David Lee / Netflix
By Ural Garrett
Inglewood, California, native Taylour Paige spent years honing her skills as a professional dancer, studying under storied actress and choreographer Debbie Allen in Los Angeles before working a few months as a Laker Girl in 2010. It was a seamless transition when Paige’s television debut came in 2013 on VH1/BET cheerleading sports drama Hit the Floor, cinching the role of the lead character Ahsha Hayes, who delivered high-energy dance performances as the fictional Devil Girls’s newest recruit. But since then, she’s taken on roles that have stretched her acting chops in new directions, including the title role in director Stella Meghie’s Jean of the Joneses and a supporting spot in 2018 drama White Boy Rick as real-life crime figure Cathy Volsan-Curry. However, 2020 has become a turning point for Paige, who closes out the year portraying the uber sensual Dussie Mae in Netflix’s adaptation of the August Wilson play Ma Rainey's Black Bottom, out December 18.
Directed by George C. Wolfe, the film sparked early interest for its A-list co-leads and Oscar-winning legend Denzel Washington serving as producer. Besides Viola Davis’s no-nonsense performance as 1920s blues icon Ma Rainey, the film serves as the final on-screen performance of Chadwick Boseman, who died in August. Paige's Dussie is there between them, an object of affection for both Ma and Boseman’s young trumpeter Levee. Not only does Dussie serve as a point of tension between the two leads, but the role also allows Paige to showcase her dance pedigree as Ma’s backup dancer.
“Though all these people aren't necessarily real historically, I just felt like these people are our ancestors who are all the many voices who never got to be heard or told they were loved,” Paige tells MTV News. “They never got to be told that they mattered or that they were valued. We know today, 2020, we're still fighting the good fight. But I mean, our ancestors in 1920, 1923, 1910 were direct descendants of the most tragic thing of humanity, in slavery. Like, are you kidding?”
Paige also plays the lead in the upcoming Zola film, based on the viral, winding Twitter thread from 2015, which dazzled critics during its Sundance run last January. Speaking with MTV News, Paige talks about the weight of her role in Ma Rainey's Black Bottom, acting alongside Boseman, and the ups and downs of being a Black actress.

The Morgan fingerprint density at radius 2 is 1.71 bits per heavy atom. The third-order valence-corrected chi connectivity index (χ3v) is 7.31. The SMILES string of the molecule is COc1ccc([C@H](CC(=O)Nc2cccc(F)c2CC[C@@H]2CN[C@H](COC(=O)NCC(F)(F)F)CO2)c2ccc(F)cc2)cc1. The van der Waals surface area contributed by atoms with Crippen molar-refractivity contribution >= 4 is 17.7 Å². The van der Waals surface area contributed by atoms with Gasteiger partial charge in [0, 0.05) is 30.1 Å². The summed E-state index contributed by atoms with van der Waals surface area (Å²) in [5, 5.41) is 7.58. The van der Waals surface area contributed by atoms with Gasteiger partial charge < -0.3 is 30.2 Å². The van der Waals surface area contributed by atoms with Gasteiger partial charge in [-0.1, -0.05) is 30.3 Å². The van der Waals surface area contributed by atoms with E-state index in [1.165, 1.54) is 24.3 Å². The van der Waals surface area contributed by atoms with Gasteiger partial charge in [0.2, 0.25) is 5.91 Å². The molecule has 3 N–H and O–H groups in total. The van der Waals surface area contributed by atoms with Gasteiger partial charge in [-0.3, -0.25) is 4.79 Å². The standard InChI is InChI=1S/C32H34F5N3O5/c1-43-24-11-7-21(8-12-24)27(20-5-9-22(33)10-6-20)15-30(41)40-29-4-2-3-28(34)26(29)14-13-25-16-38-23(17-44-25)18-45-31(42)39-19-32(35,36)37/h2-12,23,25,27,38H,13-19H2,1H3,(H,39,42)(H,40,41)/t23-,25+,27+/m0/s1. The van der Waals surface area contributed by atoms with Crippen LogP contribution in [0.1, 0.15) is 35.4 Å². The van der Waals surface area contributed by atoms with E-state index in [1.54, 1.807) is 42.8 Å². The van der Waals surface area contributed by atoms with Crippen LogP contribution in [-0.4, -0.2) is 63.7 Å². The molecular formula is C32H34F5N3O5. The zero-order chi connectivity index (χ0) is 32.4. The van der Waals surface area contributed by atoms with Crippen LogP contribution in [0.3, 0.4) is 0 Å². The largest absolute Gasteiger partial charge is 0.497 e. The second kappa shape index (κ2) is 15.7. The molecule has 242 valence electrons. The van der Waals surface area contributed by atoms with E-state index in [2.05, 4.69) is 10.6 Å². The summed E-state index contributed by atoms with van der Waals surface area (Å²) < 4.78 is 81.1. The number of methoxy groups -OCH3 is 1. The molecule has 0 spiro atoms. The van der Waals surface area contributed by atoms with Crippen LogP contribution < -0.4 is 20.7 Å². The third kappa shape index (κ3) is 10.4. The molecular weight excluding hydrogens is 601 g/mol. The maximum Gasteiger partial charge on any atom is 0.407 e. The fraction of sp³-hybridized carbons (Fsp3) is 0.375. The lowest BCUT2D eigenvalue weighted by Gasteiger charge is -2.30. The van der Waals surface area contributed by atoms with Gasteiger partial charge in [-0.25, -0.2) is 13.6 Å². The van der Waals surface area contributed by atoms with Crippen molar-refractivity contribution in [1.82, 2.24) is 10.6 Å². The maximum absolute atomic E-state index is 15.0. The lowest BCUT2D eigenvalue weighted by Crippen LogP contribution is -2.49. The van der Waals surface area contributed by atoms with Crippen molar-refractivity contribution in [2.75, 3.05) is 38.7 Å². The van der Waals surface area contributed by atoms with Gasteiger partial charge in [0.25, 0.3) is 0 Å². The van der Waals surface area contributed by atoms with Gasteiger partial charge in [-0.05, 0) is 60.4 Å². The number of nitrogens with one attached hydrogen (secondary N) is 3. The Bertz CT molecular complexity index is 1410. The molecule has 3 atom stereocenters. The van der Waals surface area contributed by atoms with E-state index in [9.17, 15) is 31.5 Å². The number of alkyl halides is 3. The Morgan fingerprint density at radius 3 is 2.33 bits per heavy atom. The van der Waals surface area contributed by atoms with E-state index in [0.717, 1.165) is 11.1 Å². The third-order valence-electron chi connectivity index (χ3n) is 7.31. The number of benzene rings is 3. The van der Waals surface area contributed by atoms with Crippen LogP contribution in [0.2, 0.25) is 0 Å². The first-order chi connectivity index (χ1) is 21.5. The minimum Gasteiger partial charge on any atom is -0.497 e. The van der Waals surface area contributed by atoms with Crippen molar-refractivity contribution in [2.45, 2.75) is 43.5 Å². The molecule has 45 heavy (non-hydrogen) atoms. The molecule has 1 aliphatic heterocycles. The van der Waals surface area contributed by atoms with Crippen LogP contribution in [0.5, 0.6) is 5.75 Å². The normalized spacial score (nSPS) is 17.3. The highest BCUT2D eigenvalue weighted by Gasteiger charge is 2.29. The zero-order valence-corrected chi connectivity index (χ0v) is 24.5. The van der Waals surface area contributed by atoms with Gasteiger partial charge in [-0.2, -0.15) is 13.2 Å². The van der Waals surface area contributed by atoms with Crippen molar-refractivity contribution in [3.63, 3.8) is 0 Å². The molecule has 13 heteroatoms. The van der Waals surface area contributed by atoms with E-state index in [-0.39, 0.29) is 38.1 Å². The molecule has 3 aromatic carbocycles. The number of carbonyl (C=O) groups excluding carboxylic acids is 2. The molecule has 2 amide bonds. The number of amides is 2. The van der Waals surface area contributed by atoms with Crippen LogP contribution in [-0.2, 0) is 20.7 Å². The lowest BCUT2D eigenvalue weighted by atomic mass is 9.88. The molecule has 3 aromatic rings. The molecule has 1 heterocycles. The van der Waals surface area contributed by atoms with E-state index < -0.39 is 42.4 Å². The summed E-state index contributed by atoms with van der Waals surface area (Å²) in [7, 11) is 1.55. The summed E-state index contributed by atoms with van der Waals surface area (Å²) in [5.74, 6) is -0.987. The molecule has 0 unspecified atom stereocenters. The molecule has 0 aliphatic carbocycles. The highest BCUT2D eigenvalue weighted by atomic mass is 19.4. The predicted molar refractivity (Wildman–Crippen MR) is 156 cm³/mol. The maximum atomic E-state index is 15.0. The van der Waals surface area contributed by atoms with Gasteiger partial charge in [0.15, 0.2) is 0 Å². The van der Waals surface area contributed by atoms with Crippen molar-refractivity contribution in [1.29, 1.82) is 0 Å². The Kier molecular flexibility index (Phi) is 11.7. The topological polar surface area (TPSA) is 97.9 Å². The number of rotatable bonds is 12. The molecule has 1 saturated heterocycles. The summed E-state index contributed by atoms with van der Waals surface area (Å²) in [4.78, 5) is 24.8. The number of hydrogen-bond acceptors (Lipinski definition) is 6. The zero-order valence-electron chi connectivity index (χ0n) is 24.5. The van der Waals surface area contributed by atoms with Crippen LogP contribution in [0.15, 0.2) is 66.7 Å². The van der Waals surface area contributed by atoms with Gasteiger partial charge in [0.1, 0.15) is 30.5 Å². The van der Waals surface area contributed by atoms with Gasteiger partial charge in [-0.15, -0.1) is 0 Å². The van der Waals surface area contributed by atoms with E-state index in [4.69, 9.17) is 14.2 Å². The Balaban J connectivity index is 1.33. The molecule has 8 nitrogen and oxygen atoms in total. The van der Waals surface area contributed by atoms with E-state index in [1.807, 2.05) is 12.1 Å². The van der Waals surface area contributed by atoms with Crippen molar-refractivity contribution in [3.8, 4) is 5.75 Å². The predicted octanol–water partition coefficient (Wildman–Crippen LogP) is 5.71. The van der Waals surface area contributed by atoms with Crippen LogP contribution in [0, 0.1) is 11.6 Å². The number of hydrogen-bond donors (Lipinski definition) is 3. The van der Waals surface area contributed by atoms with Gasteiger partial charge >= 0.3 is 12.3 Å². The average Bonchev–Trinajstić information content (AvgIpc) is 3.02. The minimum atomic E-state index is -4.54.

MTV News: What attracted you the most to portraying Dussie Mae in Netflix's adaptation of Ma Rainey's Black Bottom?
Taylour Paige: When George C. Wolfe calls, you answer. When Denzel Washington calls, you answer. When the Viola Davis calls, you answer. I had read the play. I'm a huge fan of August Wilson. He is a prophet. I truly just want to live a really colorful life. I want the roles that I play to reflect that, and I just felt like this was the next best step. The next biggest. This would be the next thing that would stretch me and that would challenge me.
It's honoring our ancestors, but also it's grounded and heavy in dialogue. The frequency of these people alone are so powerful, like Glynn Turman, Colman Domingo, Chadwick, George, and just everyone. Of course, I auditioned. I didn't think I would get that far necessarily, but I just tried to be as honest as I could with who I felt Dussie was.
MTV News: Can you describe the experience of working alongside Chadwick Boseman in his last role?
Paige: He was just extremely willing. We rehearsed a lot. We had the luxury, which is so rare to rehearse three weeks in advance before we started shooting. By the time we shot [in summer 2019], which was more towards the end of the film, and it was just a whole day devoted to Dussie and Levee, I felt like we were comfortable. He would check in with me to make sure I was comfortable. I was just like, you know, just do what Levee does. He had good ideas about it. We tried different ways of, you know, showing two people who just can not keep their hands off one another, knowing that this is so foul, because my lover is upstairs and she's the lead of your band, but like, I'm so attracted to you. You're so attracted to me, and we both want possibility and escape. We want to escape out of our situations. Dussie sees Levee, and Levee sees her.